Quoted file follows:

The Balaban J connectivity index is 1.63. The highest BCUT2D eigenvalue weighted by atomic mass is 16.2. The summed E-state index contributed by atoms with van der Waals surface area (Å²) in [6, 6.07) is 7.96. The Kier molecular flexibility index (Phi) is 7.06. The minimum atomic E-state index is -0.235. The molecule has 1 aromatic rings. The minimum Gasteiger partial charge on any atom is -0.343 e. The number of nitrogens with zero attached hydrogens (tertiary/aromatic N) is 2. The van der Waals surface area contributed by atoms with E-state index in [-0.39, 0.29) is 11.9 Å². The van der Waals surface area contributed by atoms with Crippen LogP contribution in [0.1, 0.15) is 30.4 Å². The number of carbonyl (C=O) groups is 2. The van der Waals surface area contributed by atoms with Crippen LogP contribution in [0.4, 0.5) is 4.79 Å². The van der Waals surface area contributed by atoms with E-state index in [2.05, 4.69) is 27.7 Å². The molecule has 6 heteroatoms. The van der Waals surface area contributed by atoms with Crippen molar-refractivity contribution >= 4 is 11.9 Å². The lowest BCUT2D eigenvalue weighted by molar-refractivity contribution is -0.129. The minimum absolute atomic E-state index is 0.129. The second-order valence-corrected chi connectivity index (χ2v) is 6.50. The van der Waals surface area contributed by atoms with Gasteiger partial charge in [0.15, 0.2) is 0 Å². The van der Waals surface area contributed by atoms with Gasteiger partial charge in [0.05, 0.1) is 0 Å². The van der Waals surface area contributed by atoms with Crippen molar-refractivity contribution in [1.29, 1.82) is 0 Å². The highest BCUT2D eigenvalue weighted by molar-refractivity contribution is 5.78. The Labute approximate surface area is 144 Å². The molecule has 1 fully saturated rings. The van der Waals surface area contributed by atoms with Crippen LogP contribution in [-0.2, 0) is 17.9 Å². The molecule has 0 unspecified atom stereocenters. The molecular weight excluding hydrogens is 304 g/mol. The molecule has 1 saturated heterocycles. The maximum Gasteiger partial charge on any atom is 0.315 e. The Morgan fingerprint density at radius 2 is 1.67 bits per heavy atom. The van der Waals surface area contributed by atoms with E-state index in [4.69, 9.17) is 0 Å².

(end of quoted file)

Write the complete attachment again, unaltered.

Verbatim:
The Balaban J connectivity index is 1.63. The highest BCUT2D eigenvalue weighted by atomic mass is 16.2. The summed E-state index contributed by atoms with van der Waals surface area (Å²) in [6, 6.07) is 7.96. The Kier molecular flexibility index (Phi) is 7.06. The minimum atomic E-state index is -0.235. The molecule has 1 aromatic rings. The minimum Gasteiger partial charge on any atom is -0.343 e. The number of nitrogens with zero attached hydrogens (tertiary/aromatic N) is 2. The van der Waals surface area contributed by atoms with E-state index in [-0.39, 0.29) is 11.9 Å². The van der Waals surface area contributed by atoms with Crippen LogP contribution in [0.1, 0.15) is 30.4 Å². The number of carbonyl (C=O) groups is 2. The van der Waals surface area contributed by atoms with Crippen LogP contribution in [0.4, 0.5) is 4.79 Å². The van der Waals surface area contributed by atoms with E-state index in [2.05, 4.69) is 27.7 Å². The molecule has 6 heteroatoms. The van der Waals surface area contributed by atoms with Crippen molar-refractivity contribution >= 4 is 11.9 Å². The lowest BCUT2D eigenvalue weighted by molar-refractivity contribution is -0.129. The minimum absolute atomic E-state index is 0.129. The second-order valence-corrected chi connectivity index (χ2v) is 6.50. The van der Waals surface area contributed by atoms with Gasteiger partial charge in [0.15, 0.2) is 0 Å². The van der Waals surface area contributed by atoms with Gasteiger partial charge in [0.05, 0.1) is 0 Å². The van der Waals surface area contributed by atoms with Crippen molar-refractivity contribution in [1.29, 1.82) is 0 Å². The highest BCUT2D eigenvalue weighted by molar-refractivity contribution is 5.78. The Labute approximate surface area is 144 Å². The molecule has 1 fully saturated rings. The van der Waals surface area contributed by atoms with Crippen LogP contribution in [-0.2, 0) is 17.9 Å². The molecule has 0 unspecified atom stereocenters. The molecular weight excluding hydrogens is 304 g/mol. The molecule has 1 saturated heterocycles. The maximum Gasteiger partial charge on any atom is 0.315 e. The Morgan fingerprint density at radius 2 is 1.67 bits per heavy atom. The van der Waals surface area contributed by atoms with E-state index in [4.69, 9.17) is 0 Å².